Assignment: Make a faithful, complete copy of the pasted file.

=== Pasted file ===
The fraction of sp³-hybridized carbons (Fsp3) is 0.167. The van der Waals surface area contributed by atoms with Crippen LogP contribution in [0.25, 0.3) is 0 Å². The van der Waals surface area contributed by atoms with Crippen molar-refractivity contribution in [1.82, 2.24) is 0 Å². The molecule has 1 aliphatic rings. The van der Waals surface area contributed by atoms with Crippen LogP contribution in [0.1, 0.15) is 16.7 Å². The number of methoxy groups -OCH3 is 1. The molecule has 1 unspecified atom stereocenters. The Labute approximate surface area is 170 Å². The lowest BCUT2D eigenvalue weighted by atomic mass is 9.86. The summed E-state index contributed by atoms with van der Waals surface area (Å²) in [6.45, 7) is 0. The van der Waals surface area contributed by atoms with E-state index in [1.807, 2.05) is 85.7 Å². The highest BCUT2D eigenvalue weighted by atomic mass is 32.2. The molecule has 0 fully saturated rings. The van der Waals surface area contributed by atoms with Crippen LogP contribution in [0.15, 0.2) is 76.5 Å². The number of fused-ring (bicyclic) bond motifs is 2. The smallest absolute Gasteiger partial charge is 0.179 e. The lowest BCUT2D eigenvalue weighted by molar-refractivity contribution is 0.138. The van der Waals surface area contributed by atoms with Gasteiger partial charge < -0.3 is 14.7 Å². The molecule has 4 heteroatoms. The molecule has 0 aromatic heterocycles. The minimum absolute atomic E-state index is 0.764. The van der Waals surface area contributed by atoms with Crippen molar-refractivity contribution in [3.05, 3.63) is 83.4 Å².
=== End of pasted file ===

The fraction of sp³-hybridized carbons (Fsp3) is 0.167. The van der Waals surface area contributed by atoms with Crippen LogP contribution in [0.25, 0.3) is 0 Å². The van der Waals surface area contributed by atoms with Crippen molar-refractivity contribution in [1.82, 2.24) is 0 Å². The molecule has 1 aliphatic rings. The van der Waals surface area contributed by atoms with Crippen LogP contribution in [0.1, 0.15) is 16.7 Å². The number of methoxy groups -OCH3 is 1. The molecule has 1 unspecified atom stereocenters. The Labute approximate surface area is 170 Å². The lowest BCUT2D eigenvalue weighted by atomic mass is 9.86. The summed E-state index contributed by atoms with van der Waals surface area (Å²) in [6.45, 7) is 0. The van der Waals surface area contributed by atoms with E-state index in [1.807, 2.05) is 85.7 Å². The highest BCUT2D eigenvalue weighted by atomic mass is 32.2. The molecule has 0 fully saturated rings. The van der Waals surface area contributed by atoms with Crippen LogP contribution in [0.15, 0.2) is 76.5 Å². The number of fused-ring (bicyclic) bond motifs is 2. The smallest absolute Gasteiger partial charge is 0.179 e. The lowest BCUT2D eigenvalue weighted by molar-refractivity contribution is 0.138. The van der Waals surface area contributed by atoms with Gasteiger partial charge < -0.3 is 14.7 Å². The molecule has 4 heteroatoms. The molecule has 0 aromatic heterocycles. The minimum absolute atomic E-state index is 0.764. The van der Waals surface area contributed by atoms with Crippen molar-refractivity contribution in [3.05, 3.63) is 83.4 Å².